MEDINAH, Illinois (Reuters) - U.S. Ryder Cup captain Davis Love III wants a golf-style shootout, not the battleground of ill-tempered wills that marked memorable matches in the past between top U.S. and European players.
Genteel sportsmanship shifted to the ‘War on the Shore’ at Kiawah Island in 1991 and the 1999 ‘Battle of Brookline’ that turned the Cup into grudge matches among players and fans after Europe seized the upper hand after decades of U.S. domination.
Players accused one another of gamesmanship. U.S. home crowds heckled the opposition. European assistant Sam Torrance called the behavior of the U.S. side ‘disgusting’ for celebrating on the 17th green at Brookline when the match was not yet officially over.
Love, true to his name and demeanor, wants a gentler, kinder competition, but that will not keep him from striving to give his side the best chance at winning.
”I never liked the ‘War on the Shore’ title,“ said Love, who made the first of his six Cup appearances as a player two years later. ”This is not a war. It’s a golf match.
“It’s a friendly golf match that’s grown a little bit since they started it, and it continues to be a friendly golf match. It’s definitely not a war or a battle.”
This does not douse the competitive fire inside Love, who has mowed down the rough to allow his big-hitting team to cut loose from the tee and set up birdie chances.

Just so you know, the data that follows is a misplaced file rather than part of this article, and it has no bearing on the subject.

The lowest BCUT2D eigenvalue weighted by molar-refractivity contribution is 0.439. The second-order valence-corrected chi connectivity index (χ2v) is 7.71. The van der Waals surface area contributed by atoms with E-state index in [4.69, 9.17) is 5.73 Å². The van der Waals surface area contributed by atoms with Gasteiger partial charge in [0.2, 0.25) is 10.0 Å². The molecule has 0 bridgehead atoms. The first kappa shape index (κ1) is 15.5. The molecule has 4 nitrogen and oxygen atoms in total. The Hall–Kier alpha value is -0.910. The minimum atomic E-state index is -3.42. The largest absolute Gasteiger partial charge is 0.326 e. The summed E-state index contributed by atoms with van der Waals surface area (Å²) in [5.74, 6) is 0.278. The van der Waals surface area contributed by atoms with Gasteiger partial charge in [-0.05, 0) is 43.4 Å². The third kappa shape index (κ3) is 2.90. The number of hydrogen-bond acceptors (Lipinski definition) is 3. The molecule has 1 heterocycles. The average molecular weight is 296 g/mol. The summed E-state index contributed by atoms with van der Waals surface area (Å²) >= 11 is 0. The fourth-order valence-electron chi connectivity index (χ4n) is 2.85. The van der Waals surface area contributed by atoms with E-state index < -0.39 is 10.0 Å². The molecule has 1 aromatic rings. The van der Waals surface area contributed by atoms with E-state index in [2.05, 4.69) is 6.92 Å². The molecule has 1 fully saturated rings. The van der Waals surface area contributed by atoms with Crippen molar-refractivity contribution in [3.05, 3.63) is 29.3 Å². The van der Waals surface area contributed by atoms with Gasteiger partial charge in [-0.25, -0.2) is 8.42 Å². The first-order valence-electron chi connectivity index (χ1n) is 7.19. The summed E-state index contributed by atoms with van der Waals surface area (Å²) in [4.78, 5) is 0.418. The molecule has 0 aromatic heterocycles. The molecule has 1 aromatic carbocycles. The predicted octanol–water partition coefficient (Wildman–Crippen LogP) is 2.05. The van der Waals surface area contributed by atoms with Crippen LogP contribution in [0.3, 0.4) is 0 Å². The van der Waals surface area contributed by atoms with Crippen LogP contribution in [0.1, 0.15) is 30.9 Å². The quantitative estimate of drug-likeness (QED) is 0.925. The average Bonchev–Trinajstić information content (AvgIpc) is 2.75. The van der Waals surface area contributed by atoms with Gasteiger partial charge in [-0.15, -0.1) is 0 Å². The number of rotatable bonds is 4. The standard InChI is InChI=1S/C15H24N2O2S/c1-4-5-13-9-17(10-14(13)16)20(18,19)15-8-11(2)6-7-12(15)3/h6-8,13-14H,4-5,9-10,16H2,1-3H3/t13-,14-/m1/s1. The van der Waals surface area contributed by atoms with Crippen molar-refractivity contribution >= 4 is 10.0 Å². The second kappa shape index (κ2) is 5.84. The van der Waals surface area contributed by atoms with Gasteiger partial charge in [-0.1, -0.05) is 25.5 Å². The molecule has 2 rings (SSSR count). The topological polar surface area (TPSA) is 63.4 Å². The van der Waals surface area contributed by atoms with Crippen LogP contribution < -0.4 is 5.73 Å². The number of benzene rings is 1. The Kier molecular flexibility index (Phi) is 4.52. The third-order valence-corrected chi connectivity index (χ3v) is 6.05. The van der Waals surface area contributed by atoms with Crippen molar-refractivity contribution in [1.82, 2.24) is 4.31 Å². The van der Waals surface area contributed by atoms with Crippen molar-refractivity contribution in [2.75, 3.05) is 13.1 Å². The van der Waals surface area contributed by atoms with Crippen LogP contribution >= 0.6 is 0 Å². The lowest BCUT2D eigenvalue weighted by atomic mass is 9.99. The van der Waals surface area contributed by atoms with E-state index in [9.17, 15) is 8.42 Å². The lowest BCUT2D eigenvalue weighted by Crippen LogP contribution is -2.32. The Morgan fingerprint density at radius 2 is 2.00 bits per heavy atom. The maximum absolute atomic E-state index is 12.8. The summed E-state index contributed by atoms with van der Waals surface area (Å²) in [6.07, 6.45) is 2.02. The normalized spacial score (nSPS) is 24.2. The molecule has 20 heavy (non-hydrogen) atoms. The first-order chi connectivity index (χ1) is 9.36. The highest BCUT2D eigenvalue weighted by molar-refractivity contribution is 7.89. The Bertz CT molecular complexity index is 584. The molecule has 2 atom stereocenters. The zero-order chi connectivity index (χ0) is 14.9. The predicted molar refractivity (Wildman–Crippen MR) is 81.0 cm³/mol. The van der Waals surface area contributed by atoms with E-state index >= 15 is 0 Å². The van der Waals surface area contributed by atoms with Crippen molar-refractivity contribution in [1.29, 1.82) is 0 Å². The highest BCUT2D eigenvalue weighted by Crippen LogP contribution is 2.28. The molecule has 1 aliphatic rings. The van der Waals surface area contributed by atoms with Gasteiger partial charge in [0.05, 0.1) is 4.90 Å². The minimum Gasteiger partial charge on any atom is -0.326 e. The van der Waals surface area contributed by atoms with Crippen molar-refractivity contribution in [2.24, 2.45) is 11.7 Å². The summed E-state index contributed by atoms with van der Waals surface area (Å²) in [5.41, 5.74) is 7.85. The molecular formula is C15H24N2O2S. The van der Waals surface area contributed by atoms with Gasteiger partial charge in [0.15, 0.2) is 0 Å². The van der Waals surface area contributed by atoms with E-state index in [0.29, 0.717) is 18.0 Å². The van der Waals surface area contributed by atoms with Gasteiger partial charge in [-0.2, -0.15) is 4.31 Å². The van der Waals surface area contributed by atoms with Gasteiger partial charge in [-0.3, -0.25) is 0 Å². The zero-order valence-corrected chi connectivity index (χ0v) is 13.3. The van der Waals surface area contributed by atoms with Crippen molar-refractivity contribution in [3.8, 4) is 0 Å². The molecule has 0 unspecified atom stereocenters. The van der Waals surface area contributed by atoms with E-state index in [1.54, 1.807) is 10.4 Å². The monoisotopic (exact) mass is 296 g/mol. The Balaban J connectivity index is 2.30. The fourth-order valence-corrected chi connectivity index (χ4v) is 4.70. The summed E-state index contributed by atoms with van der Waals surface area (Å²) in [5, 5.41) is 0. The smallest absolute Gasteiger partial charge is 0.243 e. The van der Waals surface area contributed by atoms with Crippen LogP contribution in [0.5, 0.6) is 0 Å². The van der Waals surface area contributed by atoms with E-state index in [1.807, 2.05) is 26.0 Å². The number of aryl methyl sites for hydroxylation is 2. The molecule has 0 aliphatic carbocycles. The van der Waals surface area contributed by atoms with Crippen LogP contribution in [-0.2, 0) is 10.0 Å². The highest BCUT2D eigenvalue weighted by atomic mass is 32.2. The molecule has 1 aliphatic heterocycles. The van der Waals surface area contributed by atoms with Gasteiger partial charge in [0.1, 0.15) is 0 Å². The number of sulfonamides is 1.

”When we go over there (Europe), the fairways go like this at 280 or 290,“ Love said, narrowing his hands. ”I‘m not real clever, but I would just do the opposite of them and have it go the other way.
“It’s more my personal preference for the style of golf I like to watch and I like to play. I’ve just never been a fan of driving it in the rough and chipping it out.”
Europe’s top players used to complain about having to deal with heavy rough that lined fairways and surrounded greens at the majors in the United States, but with more of them on the U.S. tour, the playing field has been leveled.
“We want it to be fun for the players and we want it to be fun for the fans,” said Love.
Northern Irishman Graeme McDowell, who claimed the clinching point in Europe’s narrow home win in Wales two years ago, said ‘fun’ for Love would be a roaring home crowd at Medinah.
“The only thing that Davis can do this week is to set the golf course up for scoring to get the crowds on their feet, and to get them charged up from the word go,” McDowell said.
“I really think that’s their tactics.”
McDowell pointed to the 18-1/2 to 9-1/2 rout in 2004 by Europe over their hosts at a quiet Oakland Hills.
”The golf course was quite difficult, and the crowd didn’t really get behind their guys the way they would have liked them to because scoring was tough and it wasn’t that exciting.
“I think Davis wants birdies and eagles made to get the crowd fizzed up and charged up and make sure that they are 120 percent behind the guys,” said McDowell.
“It’s going to be exciting and it’s going to be loud.”
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